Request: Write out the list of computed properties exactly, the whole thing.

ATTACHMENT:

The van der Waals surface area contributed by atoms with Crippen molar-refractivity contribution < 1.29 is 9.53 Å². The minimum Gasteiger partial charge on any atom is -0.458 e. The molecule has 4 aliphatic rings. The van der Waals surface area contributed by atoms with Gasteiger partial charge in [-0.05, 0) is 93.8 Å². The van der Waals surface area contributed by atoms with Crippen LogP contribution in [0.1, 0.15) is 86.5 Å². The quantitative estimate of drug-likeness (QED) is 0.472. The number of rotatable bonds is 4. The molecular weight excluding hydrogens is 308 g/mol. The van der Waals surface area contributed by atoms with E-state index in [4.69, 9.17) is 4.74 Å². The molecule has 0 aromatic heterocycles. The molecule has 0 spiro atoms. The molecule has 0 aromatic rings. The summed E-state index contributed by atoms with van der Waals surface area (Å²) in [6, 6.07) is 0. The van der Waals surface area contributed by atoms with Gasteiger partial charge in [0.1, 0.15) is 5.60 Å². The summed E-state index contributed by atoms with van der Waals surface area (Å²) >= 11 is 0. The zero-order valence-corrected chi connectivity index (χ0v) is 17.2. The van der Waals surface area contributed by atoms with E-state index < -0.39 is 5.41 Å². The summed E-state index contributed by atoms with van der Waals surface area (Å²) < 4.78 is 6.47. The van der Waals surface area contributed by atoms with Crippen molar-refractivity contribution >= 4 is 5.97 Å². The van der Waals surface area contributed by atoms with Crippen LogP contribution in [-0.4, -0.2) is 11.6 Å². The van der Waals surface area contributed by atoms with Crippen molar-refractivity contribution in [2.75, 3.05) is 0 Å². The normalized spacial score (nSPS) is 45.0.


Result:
The van der Waals surface area contributed by atoms with Crippen molar-refractivity contribution < 1.29 is 9.53 Å². The minimum Gasteiger partial charge on any atom is -0.458 e. The molecule has 4 aliphatic rings. The van der Waals surface area contributed by atoms with Gasteiger partial charge in [-0.05, 0) is 93.8 Å². The van der Waals surface area contributed by atoms with Crippen LogP contribution in [0.1, 0.15) is 86.5 Å². The quantitative estimate of drug-likeness (QED) is 0.472. The number of rotatable bonds is 4. The molecular weight excluding hydrogens is 308 g/mol. The van der Waals surface area contributed by atoms with E-state index in [4.69, 9.17) is 4.74 Å². The molecule has 0 aromatic heterocycles. The molecule has 0 spiro atoms. The molecule has 0 aromatic rings. The summed E-state index contributed by atoms with van der Waals surface area (Å²) in [6, 6.07) is 0. The van der Waals surface area contributed by atoms with Gasteiger partial charge in [0.1, 0.15) is 5.60 Å². The summed E-state index contributed by atoms with van der Waals surface area (Å²) >= 11 is 0. The zero-order valence-corrected chi connectivity index (χ0v) is 17.2. The van der Waals surface area contributed by atoms with E-state index < -0.39 is 5.41 Å². The summed E-state index contributed by atoms with van der Waals surface area (Å²) < 4.78 is 6.47. The van der Waals surface area contributed by atoms with Crippen molar-refractivity contribution >= 4 is 5.97 Å². The van der Waals surface area contributed by atoms with Crippen LogP contribution in [-0.4, -0.2) is 11.6 Å². The van der Waals surface area contributed by atoms with Crippen molar-refractivity contribution in [2.75, 3.05) is 0 Å². The normalized spacial score (nSPS) is 45.0.